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The Research Integrity Issue:
Is There a Problem
Behind the Problem?
A Reply to List and McDaniel


Edwin A. Locke
University of Maryland (Emeritus)


I have no argument with List and McDaniel’s discussion of personal integrity as a problem in research.  I will begin with a story. Many years I and coauthors submitted an important, elegant and carefully designed paper to a major journal. Naturally it was rejected. But it finally found a home in a strange way. We had predictions for parts of the study because there were established literatures. But one aspect crossed three different literatures, and there was no theory there so we had nothing from which to deduce a specific hypothesis. Nevertheless the result came out as we expected. (There was no HARKing in what we had submitted). The action editor said, in effect: You need to make a theory up for that aspect before the paper will be accepted.

What was that about? The action editor held as an axiom the hypotheticodeductive method of science. As I have written elsewhere (Locke, 2007), this is dangerously narrow because science is above all an inductive process (Harriman, 2010).  Theories need to be the end result rather than the starting point of a research program.  But our journals force people to do the opposite. You need a theory (or to pretend you have a theory) or theories to begin with. Then if it comes out, the implication is that you are done. The theory is proved; end of theory building. If you try any form of replication, you may be told that you have found nothing new. At the same time, everyone is demanding replication studies, but exact replication does not build theories (Locke, 2015).

Lots of bad things can happen under the deductive model. People have to start with theories that are not yet validated. They are pushed to stretch for models. As a long time reviewer I have seen authors come up with two or three or more different (unrelated to each other) theories to justify the same hypothesis; they probably think this raises the odds for them. It probably does. When you use the deductive method, the prediction has to come out or you are doomed. As everyone knows, negative results are not wanted. No wonder people are tempted to push the moral envelope.  When you have a system that is not totally rational, do not expect everyone to act rationally.

What are some journal policies that could help mitigate these problems and move real theory building forward? Here are some suggestions:

  1. Allow studies to be submitted just based on questions (e.g., see Audia, Kristoff, Brown & Locke, 1996).
  2. Allow hypotheses to be made solely on the basis of past results relating to the same phenomenon rather than requiring a formal theory or theories (see #5).
  3. Allow hypotheses to be made based on introspection, a very important method (Locke, 2009).
  4. Allow exploratory research aimed at discovery to be published if accompanied by a then-predicted replication of that finding.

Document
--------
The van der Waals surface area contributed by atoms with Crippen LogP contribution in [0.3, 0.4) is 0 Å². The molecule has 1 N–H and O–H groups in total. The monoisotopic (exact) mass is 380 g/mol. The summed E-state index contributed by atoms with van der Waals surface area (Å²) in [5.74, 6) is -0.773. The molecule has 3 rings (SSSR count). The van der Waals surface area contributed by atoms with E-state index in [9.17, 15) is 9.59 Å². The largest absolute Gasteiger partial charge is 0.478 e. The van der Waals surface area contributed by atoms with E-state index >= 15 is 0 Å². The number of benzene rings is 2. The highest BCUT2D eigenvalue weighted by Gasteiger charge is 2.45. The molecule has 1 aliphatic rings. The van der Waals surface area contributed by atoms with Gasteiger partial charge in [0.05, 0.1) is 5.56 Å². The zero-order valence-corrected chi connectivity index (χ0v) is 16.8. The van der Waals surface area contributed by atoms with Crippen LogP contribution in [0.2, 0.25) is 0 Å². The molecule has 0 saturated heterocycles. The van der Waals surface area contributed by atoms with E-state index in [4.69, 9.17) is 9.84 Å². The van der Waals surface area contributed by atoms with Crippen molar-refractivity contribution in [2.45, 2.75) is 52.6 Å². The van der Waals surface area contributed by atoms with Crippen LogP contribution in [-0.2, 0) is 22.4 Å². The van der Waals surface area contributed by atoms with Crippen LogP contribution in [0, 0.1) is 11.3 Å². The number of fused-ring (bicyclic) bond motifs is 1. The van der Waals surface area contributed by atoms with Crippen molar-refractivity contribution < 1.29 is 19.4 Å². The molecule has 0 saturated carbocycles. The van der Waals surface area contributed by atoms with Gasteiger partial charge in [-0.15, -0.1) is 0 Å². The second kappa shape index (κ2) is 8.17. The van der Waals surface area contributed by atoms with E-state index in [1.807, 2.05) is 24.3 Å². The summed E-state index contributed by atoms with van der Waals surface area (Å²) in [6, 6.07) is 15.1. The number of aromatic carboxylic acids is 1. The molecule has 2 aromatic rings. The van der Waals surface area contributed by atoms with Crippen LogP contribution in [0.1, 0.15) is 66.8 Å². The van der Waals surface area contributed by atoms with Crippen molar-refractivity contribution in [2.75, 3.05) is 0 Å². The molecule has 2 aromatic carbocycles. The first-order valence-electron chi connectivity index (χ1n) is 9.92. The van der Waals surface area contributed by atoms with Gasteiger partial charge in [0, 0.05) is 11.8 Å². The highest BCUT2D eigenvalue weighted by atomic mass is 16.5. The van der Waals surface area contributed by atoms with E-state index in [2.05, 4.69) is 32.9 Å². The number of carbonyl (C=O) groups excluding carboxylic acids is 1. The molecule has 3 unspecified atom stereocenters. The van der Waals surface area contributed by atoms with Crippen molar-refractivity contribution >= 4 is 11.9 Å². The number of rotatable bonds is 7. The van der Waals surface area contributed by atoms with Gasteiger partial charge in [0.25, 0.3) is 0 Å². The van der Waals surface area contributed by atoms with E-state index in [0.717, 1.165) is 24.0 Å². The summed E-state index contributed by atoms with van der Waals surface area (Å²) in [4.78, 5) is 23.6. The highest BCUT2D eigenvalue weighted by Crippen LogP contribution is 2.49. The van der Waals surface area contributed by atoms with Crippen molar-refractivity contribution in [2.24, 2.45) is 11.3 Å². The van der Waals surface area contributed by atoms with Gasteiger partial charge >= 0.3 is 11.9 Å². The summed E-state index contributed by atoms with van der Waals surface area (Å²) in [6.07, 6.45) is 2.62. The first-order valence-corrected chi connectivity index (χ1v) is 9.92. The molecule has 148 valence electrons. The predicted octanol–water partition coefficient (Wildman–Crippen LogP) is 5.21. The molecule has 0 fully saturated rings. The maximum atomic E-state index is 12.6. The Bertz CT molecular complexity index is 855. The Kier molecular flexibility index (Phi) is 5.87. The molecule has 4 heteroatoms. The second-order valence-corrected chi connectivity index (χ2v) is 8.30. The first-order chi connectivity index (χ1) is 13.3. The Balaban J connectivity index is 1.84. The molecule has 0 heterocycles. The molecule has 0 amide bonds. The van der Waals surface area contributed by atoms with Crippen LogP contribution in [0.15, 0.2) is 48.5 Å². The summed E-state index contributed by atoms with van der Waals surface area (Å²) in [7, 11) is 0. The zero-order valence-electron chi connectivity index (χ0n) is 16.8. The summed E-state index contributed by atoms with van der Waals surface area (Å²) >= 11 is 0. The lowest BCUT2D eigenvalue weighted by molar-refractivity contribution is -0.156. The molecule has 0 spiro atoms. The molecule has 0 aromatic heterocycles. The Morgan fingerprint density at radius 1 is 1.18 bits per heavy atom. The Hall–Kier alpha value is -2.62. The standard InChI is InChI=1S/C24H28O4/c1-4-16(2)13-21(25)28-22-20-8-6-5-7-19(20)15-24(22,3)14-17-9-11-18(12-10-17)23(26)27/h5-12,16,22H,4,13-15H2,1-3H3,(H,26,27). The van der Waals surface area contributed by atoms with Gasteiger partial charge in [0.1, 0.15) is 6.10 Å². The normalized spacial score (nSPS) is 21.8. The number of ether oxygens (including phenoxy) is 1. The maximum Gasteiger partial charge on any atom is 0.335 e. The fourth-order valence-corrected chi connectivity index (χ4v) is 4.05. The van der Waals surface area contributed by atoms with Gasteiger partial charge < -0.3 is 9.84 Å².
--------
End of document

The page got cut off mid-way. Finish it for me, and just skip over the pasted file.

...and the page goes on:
5. Encourage replication with variation rather than exact replication (Locke, 2015); this helps theory building by establishing generality across, tasks, subjects, method, time span, design, level, culture, etc. (Locke & Latham, 1990). In the process this encourages the discovery of moderators (interactions, boundary conditions). This last allows negative results to be published, viz. X works only if Y.
  6. Encourage programmatic research (implicit in #5).
  7. Encourage the discovery of causal mediators; the more one knows about mediators the more confidence one can have in making predictions. (Mediators, of course, may be moderators.)
  8. Discourage premature theorizing and hasty generalization. Solid theory building takes a long time.
  9.  Make introductions short and leave any discussion as how a given result might help move theory building forward to the discussion section.

The goal here is to move the journals from a deductive mode to an inductive mode.  Inductive theories are open ended so a surprising result (if valid) is viewed as a potential benefit rather than as a threat. It could help the theory to grow. New discoveries can correct errors and/or allow refinements. It is amazing what a psychological effect the inductive method has on the theory builder. You can look forward to new discoveries rather than fearing them. (Obviously deduction is appropriate once there is good evidence for a theory.)

All this is not to say that my suggestions will eliminate QRPs. In the end every good researcher must create their own soul.



Audia, G., Kristof, A., Brown, K.G. & Locke, E.A. (1996). The relationship of goals and micro-level work processes to performance on a multi-path, manual task. Journal of Applied Psychology, 81, 483-497.

Harriman, D. (2010). The logical leap: Induction in physics. New York, NY: New American Library.

List, S. K. & McDaniel, M. A. (2016). I-O psychology’s lack of research integrity. The Industrial-Organizational Psychologist, 54(2), 1-4.

Locke, E. A. (2007). The case for inductive theory building. Journal of Management, 33, 867-890.

Locke, E. A. (2009). It’s time we brought introspection out of the closet. Perspectives on Psychological Science, 4, 24-25.

Locke, E. A. & Latham, G. P. (1990). A theory of goal setting and task performance. Englewood Cliffs, NJ: Prentice Hall.



P.S. See also “The Virtue of Persistence” by me, Williams, and Masuda, TIP April 2015, 52(4), 104.